Sardinian recipe: Pane Frattau (or pane vrattatu)
Pane Frattau is a typical Sardinian recipe, adored across the island and particularly in the Baronia and Barbagia areas, where this dish has its origins. In Orosei, you may hear this dish given alternate names such as “pane vrattatu” or even “mazzemurru”.
Below you will find the receipt for a simple, quick Pane Frattau that you can make while on holiday and that, in nutritional terms, serves both as a starter and a main course. You can purchase all of the necessary ingredients at the Camping Cala Ginepro market.
- pane carasatu (Sardinian flatbread)
- tomato sauce (prepared however you like it, for example with parsley, onion, olive oil and salt)
- grated cheese (pecorino or other if you prefer)
Cook the tomato sauce, and put some slightly salted water on to heat up. Ideally, you should use a shallow pan that is sufficiently wide for the size of the bread. Cut the layers of flatbread so that they can fit easily on the plate.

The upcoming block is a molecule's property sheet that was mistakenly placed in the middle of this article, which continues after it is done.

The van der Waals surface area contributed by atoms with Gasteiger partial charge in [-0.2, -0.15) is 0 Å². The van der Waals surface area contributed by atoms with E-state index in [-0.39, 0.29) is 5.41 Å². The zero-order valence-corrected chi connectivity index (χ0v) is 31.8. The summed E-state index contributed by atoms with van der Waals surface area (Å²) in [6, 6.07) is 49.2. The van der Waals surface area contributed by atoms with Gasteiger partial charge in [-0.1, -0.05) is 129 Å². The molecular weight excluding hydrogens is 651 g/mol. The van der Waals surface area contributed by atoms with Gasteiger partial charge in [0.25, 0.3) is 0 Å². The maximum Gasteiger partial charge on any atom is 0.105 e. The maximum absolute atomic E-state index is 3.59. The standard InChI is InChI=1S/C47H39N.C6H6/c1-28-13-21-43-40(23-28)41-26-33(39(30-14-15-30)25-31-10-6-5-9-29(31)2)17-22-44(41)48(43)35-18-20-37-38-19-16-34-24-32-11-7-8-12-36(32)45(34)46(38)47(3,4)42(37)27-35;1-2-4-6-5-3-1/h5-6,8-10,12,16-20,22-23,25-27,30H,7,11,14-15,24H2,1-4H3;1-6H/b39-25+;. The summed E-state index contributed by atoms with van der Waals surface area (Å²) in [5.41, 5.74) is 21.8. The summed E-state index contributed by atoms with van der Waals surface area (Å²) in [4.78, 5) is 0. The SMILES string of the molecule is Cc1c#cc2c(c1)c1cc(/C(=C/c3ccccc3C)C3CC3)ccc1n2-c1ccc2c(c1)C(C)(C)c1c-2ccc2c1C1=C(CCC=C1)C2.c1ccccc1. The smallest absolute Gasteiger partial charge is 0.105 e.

Immerse the flatbread into the hot water for a few seconds: the bread must become soaked without turning to mush, otherwise it will lose its consistency entirely – the thinner the flatbread, the shorter the time you should immerse it for.
As you gradually lay the flatbread onto the plate, garnish it with the tomato sauce and the grated cheese. Place on top of it another piece of flatbread that has been immersed in hot water, and cover it with the sauce and the cheese. Repeat this operation on the plate until you reach the number of layers of bread that you require for your meal.
In the meantime, boil some water in a separate small pan and prepare the poached egg (once the water has boiled, create concentric circles in the water with a ladle or a spoon, crack the shell, immerse the egg in the water let it boil for a few minutes; when the white becomes compact, the egg is ready). The poached egg should be laid on the top layer of flatbread on each plate.
Did you know? If your little ones don’t like to use a knife and fork, try rolling each piece of flatbread to form little cylinders. In this case, the Pane Frattau version without the egg will be more practical, and it’s sure to be a hit with the young ones.
Buon appetito a tutti!